In switch, Justice Department backs OH voter purge

As Justin Levitt, a constitutional law professor at Loyola Law School and voting rights expert, noted, it's extremely unusual for the DOJ to switch positions in a case after already weighing in at the appellate level.

The U.S. Department of Justice has reversed an Obama-era decision that attempted to curtail the OH government's efforts to cleanup voting rolls.

The supplemental process was struck down in September 2016 by the 6th Circuit U.S. Court of Appeals, which ruled that the OH process violates the National Voter Registration Act of 1993 by removing voters from the rolls simply because they have not voted. But Ohio Secretary of State Jon Husted (R), a conservative who has helped to spread the myth of voter fraud, appealed the ruling to the Supreme Court, which decided at the end of May to take up the case next term.

The case before the Supreme Court next term was filed by OH resident Larry Harmon who found out when he tried to vote in a local election in 2015 that he was no longer registered.

Justin Levitt, a former deputy assistant attorney general in the Justice Department's civil rights division who worked on the OH case during the Obama administration, wrote a blog on Monday, calling the reversal from the Justice Department unusual.

The case, Husted vs Ohio A. Philip Randolph Institute, focuses on the state's supplemental process, which cancels voter registrations even if the voter in question has not moved and is still eligible to vote. Those who don't respond and then don't vote in the next four years are kicked off the rolls.

According to the Times, the division "has been at the center of culture-war fighting in recent decades when Republican and Democratic administrations take over from each other".

John Husted, the OH secretary of state who's running for governor, says he welcomes support from the Justice Department.

Brater noted a potential connection between the June 28 DOJ letter and its recent reversal in the OH case, which he called two major actions that involve the same issue - voter-list maintenance and voter purges.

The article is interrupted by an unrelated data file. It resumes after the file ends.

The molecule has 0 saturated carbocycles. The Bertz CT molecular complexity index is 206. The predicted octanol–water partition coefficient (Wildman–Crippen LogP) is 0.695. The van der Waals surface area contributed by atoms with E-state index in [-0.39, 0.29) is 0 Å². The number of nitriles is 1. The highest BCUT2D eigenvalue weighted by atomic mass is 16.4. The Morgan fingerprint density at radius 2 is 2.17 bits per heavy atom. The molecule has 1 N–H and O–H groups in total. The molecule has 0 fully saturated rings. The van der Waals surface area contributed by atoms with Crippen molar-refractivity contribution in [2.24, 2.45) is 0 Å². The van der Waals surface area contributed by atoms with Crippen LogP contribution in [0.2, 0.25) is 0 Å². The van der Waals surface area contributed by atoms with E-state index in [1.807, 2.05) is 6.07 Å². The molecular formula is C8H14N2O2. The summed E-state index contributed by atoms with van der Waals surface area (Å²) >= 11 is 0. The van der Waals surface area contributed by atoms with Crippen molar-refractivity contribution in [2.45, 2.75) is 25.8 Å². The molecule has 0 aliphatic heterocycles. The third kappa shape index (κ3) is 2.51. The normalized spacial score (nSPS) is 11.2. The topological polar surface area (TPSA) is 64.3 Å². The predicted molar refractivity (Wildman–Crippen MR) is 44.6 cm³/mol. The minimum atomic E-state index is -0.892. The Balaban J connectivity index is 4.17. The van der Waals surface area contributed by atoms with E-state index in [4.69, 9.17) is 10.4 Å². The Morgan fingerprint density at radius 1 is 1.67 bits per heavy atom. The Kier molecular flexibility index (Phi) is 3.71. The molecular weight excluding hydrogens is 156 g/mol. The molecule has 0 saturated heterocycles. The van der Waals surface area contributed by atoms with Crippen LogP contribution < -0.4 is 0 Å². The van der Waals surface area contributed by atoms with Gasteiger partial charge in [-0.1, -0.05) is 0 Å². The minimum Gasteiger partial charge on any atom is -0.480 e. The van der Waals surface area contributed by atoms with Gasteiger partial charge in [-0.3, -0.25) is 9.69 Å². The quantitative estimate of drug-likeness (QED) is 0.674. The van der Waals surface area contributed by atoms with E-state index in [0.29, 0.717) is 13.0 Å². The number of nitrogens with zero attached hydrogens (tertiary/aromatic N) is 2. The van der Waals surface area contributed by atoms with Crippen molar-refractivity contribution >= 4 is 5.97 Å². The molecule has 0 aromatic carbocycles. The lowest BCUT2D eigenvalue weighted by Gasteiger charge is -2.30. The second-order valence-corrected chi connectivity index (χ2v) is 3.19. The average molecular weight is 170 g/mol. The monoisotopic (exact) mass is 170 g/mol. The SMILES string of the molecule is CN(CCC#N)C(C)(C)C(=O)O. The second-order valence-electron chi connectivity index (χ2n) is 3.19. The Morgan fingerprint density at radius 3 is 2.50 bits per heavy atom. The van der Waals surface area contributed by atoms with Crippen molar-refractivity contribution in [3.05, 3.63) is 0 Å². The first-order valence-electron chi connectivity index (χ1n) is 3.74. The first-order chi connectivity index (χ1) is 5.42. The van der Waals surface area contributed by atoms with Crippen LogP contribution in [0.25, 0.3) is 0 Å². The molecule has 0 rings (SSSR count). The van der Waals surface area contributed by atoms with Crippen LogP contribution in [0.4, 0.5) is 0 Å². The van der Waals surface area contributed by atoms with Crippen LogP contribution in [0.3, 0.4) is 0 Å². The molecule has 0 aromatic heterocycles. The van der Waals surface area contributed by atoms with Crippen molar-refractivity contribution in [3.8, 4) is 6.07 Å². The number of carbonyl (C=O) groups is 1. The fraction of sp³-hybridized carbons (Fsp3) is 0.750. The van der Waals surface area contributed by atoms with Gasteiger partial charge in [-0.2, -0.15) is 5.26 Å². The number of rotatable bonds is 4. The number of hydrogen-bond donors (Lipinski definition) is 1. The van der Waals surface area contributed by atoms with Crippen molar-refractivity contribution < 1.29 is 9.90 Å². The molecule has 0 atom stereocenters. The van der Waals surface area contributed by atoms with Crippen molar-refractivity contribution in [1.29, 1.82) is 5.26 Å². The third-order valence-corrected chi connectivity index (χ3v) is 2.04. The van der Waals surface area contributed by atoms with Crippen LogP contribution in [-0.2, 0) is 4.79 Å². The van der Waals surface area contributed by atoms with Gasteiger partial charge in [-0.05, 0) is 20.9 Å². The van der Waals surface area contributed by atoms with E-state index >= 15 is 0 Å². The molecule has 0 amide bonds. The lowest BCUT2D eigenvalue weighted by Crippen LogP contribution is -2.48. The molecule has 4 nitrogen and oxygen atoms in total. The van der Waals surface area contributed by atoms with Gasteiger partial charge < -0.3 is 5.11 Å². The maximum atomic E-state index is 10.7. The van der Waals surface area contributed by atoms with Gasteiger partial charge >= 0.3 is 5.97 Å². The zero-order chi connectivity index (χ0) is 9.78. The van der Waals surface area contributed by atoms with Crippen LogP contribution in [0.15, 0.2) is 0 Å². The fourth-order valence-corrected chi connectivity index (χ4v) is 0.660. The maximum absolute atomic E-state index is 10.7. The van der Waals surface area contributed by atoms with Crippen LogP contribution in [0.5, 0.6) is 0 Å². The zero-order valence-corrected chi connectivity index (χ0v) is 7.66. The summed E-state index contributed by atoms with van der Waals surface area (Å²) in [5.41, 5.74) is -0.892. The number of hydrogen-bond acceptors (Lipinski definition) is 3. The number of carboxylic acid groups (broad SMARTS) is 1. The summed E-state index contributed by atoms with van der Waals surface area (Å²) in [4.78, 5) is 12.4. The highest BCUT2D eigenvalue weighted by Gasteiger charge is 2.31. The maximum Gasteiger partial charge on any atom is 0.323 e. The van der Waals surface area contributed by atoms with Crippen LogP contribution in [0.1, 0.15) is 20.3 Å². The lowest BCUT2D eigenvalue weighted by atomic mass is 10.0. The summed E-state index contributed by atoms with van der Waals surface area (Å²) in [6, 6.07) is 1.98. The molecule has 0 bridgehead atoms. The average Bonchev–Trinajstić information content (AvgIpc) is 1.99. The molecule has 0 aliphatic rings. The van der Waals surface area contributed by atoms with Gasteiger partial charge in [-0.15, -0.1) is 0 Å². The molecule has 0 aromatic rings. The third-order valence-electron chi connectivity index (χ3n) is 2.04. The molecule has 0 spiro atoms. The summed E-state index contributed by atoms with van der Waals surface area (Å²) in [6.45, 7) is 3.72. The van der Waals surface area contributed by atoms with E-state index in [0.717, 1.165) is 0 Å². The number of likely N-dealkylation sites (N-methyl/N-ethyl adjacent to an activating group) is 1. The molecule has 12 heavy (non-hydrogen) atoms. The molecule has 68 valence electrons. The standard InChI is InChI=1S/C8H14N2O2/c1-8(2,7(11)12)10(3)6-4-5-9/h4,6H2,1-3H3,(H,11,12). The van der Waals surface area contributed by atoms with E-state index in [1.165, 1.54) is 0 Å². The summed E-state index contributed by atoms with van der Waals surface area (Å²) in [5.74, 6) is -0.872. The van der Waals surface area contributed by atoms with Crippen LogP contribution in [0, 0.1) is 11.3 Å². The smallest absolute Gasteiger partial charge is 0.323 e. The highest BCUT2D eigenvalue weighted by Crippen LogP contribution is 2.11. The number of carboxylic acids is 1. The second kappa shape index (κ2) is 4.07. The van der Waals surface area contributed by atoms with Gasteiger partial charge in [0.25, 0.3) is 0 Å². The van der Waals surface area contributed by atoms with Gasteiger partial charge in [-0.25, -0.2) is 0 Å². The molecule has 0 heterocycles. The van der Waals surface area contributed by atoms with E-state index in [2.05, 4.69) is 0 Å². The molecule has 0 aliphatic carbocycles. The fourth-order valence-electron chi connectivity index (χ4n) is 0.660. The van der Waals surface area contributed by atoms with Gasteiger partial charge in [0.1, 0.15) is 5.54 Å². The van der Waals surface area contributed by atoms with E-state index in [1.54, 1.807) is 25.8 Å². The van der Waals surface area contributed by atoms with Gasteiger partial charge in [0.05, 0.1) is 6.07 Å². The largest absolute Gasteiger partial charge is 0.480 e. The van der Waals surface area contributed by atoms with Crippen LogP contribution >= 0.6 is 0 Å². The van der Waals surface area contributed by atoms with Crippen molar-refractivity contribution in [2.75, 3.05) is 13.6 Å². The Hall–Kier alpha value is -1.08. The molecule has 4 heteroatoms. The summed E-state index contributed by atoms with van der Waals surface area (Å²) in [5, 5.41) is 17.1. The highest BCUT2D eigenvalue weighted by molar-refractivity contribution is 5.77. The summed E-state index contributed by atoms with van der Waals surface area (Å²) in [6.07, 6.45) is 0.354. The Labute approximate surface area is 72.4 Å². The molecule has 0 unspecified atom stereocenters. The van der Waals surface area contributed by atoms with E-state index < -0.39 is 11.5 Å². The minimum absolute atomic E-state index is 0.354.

"This is another example of the Department potentially using its power to, rather than protect voters, to make it more hard for them to vote by putting pressure on states to purge their voter rolls", Brater said.

Many states wait for an indication that a voter may have moved before turning to the NVRA process, but states such as OH send a notice "to voters who lack voter activity over two years, and removes individuals from the rolls if they both fail to respond to the notice and fail to engage in voter activity for four more years".

"The law hasn't changed since the Department accurately told the Court that Ohio's voter purge was unlawful". The suit said that thousands of voters have been illegally removed from voter rolls, and that the rule disproportionately impacts minorities and poor people. The facts haven't changed.

However, criticisms of the Trump administration's Justice Department aren't limited to this recent shift in policy, which follows a number of other voter-related measures that have been criticized as attacks on voting rights.

In the Husted case, Adams said in a Wednesday statement, those in opposition "are keeping voter rolls filled with dead and ineligible voters". "Only the leadership of the Department has changed", said Kristen Clarke, president and executive director of the Lawyers' Committee for Civil Rights Under Law.

The ACLU called the Justice Department's decision disappointing, saying the agency has consistently rejected the notion of purging people from rolls just for voting infrequently.

"I remain confident that once the justices review this case they will rule to uphold the decades-old process that both Republicans and Democrats have used in OH to maintain our voter rolls as consistent with federal law", Husted said.

  • Rogelio Becker